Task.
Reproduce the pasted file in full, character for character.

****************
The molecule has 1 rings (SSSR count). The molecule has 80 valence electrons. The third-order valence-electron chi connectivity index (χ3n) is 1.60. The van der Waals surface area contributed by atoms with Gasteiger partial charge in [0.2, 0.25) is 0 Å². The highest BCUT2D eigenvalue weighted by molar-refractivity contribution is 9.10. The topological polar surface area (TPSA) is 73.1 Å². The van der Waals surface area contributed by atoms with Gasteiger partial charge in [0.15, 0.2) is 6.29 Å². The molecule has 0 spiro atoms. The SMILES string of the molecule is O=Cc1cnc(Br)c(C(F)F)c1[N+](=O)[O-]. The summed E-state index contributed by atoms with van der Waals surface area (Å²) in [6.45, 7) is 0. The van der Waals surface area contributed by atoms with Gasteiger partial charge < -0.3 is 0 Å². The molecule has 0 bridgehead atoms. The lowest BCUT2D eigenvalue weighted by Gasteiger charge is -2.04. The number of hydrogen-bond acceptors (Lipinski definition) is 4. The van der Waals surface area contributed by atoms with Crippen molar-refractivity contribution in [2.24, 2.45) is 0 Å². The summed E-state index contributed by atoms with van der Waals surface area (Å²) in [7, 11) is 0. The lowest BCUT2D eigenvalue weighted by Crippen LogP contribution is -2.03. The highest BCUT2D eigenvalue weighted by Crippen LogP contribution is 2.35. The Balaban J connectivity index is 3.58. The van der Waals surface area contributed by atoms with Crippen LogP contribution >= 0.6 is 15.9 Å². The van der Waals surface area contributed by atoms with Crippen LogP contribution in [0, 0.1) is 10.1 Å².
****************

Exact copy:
The molecule has 1 rings (SSSR count). The molecule has 80 valence electrons. The third-order valence-electron chi connectivity index (χ3n) is 1.60. The van der Waals surface area contributed by atoms with Gasteiger partial charge in [0.2, 0.25) is 0 Å². The highest BCUT2D eigenvalue weighted by molar-refractivity contribution is 9.10. The topological polar surface area (TPSA) is 73.1 Å². The van der Waals surface area contributed by atoms with Gasteiger partial charge in [0.15, 0.2) is 6.29 Å². The molecule has 0 spiro atoms. The SMILES string of the molecule is O=Cc1cnc(Br)c(C(F)F)c1[N+](=O)[O-]. The summed E-state index contributed by atoms with van der Waals surface area (Å²) in [6.45, 7) is 0. The van der Waals surface area contributed by atoms with Gasteiger partial charge < -0.3 is 0 Å². The molecule has 0 bridgehead atoms. The lowest BCUT2D eigenvalue weighted by Gasteiger charge is -2.04. The number of hydrogen-bond acceptors (Lipinski definition) is 4. The van der Waals surface area contributed by atoms with Crippen molar-refractivity contribution in [2.24, 2.45) is 0 Å². The summed E-state index contributed by atoms with van der Waals surface area (Å²) in [7, 11) is 0. The lowest BCUT2D eigenvalue weighted by Crippen LogP contribution is -2.03. The highest BCUT2D eigenvalue weighted by Crippen LogP contribution is 2.35. The Balaban J connectivity index is 3.58. The van der Waals surface area contributed by atoms with Crippen LogP contribution >= 0.6 is 15.9 Å². The van der Waals surface area contributed by atoms with Crippen LogP contribution in [0, 0.1) is 10.1 Å².